In the post offices, the coolable and heatable transport boxes would be placed in separate containers which would look like chests of drawers. Thus, the fluid in their structure would be continuously cooled or heated.

Registered consumers would need to use a standardized receiving box for the service. This lockup receiving box would be the same size as the transport box. The transport box filled with the ordered products should be placed at the consumer the same way as mail is stored in the mailbox. Thus, the delivery of ordered products remains safe while consumers do not need to take them personally.

After the consumer has taken the products out of the transport box, it can be simply put back to the receiving box. The carrier would return the empty transport box to the post office at the next delivery. The carrier exchanged the two boxes.

This service would primarily serve to connect retail units within individual cities. However, horticultural growers around cities who are able to accurately record their stocks could join the network, although growers would find it difficult to sell products over the Internet because the consumers would not be able to control the quality of the products. Because it would not be possible for consumers to choose the product as on the markets, and retail standards provided by supermarket networks would be neither available in this field.

Therefore, a comprehensive quality control would be a prerequisite for joining the retail network for horticultural growers, and each post office warehouse would have its own employee to sort these products. These employees would check the ordered products whether they meet consumer needs from freshness to size. If products delivered by the growers would be significantly different from the products ordered, consumers would be compensated immediately. If the problem occurs repeatedly, growers could be suspended or even excluded from the retail network. The same would apply to problems arising from regular laboratory tests, such as in case of using inappropriate chemicals.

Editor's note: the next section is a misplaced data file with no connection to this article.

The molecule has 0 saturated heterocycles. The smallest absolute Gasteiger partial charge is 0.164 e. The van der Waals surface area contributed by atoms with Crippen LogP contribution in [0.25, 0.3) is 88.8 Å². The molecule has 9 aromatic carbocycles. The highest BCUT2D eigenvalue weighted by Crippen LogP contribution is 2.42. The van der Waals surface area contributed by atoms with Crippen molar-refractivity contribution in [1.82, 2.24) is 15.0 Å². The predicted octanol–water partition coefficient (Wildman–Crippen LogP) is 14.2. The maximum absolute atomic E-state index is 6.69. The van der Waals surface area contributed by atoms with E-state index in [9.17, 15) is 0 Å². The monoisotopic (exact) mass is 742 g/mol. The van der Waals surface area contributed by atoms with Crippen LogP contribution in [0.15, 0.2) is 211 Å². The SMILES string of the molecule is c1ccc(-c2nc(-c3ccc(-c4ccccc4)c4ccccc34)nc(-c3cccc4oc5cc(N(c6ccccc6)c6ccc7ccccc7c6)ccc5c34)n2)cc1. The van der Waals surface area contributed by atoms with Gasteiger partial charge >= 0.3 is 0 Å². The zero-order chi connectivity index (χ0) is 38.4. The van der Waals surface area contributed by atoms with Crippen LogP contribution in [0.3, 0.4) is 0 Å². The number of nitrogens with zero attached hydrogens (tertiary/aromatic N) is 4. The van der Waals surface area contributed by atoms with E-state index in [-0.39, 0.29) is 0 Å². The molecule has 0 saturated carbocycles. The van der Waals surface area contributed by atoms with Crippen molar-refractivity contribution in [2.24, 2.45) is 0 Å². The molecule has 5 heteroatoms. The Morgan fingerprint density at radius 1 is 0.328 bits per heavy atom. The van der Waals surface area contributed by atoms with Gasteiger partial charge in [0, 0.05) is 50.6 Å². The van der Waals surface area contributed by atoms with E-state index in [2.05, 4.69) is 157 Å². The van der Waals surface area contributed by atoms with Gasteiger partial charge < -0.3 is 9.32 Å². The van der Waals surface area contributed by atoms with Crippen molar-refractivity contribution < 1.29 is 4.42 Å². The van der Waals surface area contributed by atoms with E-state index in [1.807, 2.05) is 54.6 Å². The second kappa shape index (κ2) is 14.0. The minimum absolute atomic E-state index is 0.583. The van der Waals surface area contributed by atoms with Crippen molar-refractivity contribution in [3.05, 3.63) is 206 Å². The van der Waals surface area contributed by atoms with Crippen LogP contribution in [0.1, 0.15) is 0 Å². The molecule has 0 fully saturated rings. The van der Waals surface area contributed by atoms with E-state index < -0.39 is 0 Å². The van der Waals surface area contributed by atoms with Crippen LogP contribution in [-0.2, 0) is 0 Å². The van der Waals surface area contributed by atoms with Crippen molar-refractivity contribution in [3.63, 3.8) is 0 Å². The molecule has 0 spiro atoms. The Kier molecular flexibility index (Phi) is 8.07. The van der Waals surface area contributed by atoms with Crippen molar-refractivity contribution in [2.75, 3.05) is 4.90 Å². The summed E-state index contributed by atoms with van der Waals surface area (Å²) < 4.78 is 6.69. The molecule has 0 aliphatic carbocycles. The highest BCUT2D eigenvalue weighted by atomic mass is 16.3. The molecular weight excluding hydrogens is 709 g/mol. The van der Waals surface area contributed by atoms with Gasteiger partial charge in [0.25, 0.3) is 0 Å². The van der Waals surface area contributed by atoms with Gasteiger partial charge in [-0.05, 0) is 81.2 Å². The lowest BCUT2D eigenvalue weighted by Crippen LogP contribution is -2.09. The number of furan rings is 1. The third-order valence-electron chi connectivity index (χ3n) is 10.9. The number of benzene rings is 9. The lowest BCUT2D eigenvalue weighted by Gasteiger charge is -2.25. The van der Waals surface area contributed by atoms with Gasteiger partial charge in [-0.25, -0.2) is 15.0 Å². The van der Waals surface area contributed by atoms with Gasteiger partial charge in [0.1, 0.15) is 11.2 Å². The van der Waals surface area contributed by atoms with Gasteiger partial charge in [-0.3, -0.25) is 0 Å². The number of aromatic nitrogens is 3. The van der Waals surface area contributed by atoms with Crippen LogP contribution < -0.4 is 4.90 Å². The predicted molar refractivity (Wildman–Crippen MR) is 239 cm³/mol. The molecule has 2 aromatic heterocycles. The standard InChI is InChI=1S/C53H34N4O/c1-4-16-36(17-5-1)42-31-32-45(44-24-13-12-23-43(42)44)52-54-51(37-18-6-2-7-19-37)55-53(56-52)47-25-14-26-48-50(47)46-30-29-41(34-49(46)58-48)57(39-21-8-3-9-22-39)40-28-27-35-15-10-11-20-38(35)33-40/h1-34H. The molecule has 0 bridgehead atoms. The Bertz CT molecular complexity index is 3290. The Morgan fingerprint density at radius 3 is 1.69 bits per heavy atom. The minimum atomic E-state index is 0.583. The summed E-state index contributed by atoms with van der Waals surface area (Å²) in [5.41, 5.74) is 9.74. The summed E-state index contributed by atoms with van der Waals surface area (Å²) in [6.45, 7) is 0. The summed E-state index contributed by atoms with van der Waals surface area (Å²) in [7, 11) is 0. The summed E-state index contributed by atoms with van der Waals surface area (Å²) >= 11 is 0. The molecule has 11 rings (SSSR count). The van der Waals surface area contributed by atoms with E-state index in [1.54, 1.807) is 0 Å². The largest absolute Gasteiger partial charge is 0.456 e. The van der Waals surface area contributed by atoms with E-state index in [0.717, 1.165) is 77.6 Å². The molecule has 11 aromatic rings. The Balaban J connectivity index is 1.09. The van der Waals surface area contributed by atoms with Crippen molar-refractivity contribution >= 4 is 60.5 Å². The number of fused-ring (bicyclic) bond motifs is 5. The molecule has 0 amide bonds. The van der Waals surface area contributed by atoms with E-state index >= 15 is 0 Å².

Benefits of the retail network:

Although the range of orderable products depends on the current stock of networked retail units and horticultural growers, more efficient and much cheaper home delivery allows consumers to make easy daily shopping. This would significantly increase the quality of urban life beyond the significant individual time gains, for example reduce vehicle traffic.

In addition, access to a larger consumer base and easier advertising opportunities the network can help to survive and develop even the smallest retail units, and it also creates numerous jobs locally.

Horticultural growers would sell their products at a much higher profit, because through direct sales they would keep their resellers' profits. Growers could also make long-term contracts with individual consumers through the website, for example, serving their weekly vegetable and fruit needs, which is a great help for pre-planning and development in a seasonal sector.

(The first version of this concept was written in April 2018.)